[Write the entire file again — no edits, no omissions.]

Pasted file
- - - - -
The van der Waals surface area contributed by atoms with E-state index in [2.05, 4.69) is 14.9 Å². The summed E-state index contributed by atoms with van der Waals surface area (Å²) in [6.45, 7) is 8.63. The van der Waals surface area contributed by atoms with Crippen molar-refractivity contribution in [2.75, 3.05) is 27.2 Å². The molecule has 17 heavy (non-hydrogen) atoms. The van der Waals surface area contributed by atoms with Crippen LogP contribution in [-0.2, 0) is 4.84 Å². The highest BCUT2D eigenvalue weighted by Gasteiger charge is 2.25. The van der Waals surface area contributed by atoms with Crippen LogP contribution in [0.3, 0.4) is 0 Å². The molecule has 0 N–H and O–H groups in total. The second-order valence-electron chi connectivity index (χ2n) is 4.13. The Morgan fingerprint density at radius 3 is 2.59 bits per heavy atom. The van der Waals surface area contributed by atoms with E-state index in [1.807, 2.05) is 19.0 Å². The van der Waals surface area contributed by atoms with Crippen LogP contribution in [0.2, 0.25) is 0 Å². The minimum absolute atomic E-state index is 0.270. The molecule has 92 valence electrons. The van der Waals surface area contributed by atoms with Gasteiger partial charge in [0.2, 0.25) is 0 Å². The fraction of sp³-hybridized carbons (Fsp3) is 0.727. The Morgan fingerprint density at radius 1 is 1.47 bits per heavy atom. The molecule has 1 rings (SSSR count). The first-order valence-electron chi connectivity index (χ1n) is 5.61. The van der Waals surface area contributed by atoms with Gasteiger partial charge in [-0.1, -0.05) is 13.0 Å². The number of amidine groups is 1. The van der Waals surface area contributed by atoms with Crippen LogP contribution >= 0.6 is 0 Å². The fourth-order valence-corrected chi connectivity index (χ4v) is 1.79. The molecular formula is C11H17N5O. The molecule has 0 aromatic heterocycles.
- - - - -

The van der Waals surface area contributed by atoms with E-state index in [2.05, 4.69) is 14.9 Å². The summed E-state index contributed by atoms with van der Waals surface area (Å²) in [6.45, 7) is 8.63. The van der Waals surface area contributed by atoms with Crippen molar-refractivity contribution in [2.75, 3.05) is 27.2 Å². The molecule has 17 heavy (non-hydrogen) atoms. The van der Waals surface area contributed by atoms with Crippen LogP contribution in [-0.2, 0) is 4.84 Å². The highest BCUT2D eigenvalue weighted by Gasteiger charge is 2.25. The van der Waals surface area contributed by atoms with Crippen LogP contribution in [0.3, 0.4) is 0 Å². The molecule has 0 N–H and O–H groups in total. The second-order valence-electron chi connectivity index (χ2n) is 4.13. The Morgan fingerprint density at radius 3 is 2.59 bits per heavy atom. The van der Waals surface area contributed by atoms with E-state index in [1.807, 2.05) is 19.0 Å². The van der Waals surface area contributed by atoms with Crippen LogP contribution in [0.2, 0.25) is 0 Å². The minimum absolute atomic E-state index is 0.270. The molecule has 92 valence electrons. The van der Waals surface area contributed by atoms with Gasteiger partial charge in [0.2, 0.25) is 0 Å². The fraction of sp³-hybridized carbons (Fsp3) is 0.727. The Morgan fingerprint density at radius 1 is 1.47 bits per heavy atom. The molecule has 1 rings (SSSR count). The first-order valence-electron chi connectivity index (χ1n) is 5.61. The van der Waals surface area contributed by atoms with Gasteiger partial charge in [-0.1, -0.05) is 13.0 Å². The number of amidine groups is 1. The van der Waals surface area contributed by atoms with Crippen LogP contribution >= 0.6 is 0 Å². The fourth-order valence-corrected chi connectivity index (χ4v) is 1.79. The molecular formula is C11H17N5O. The molecule has 0 aromatic heterocycles.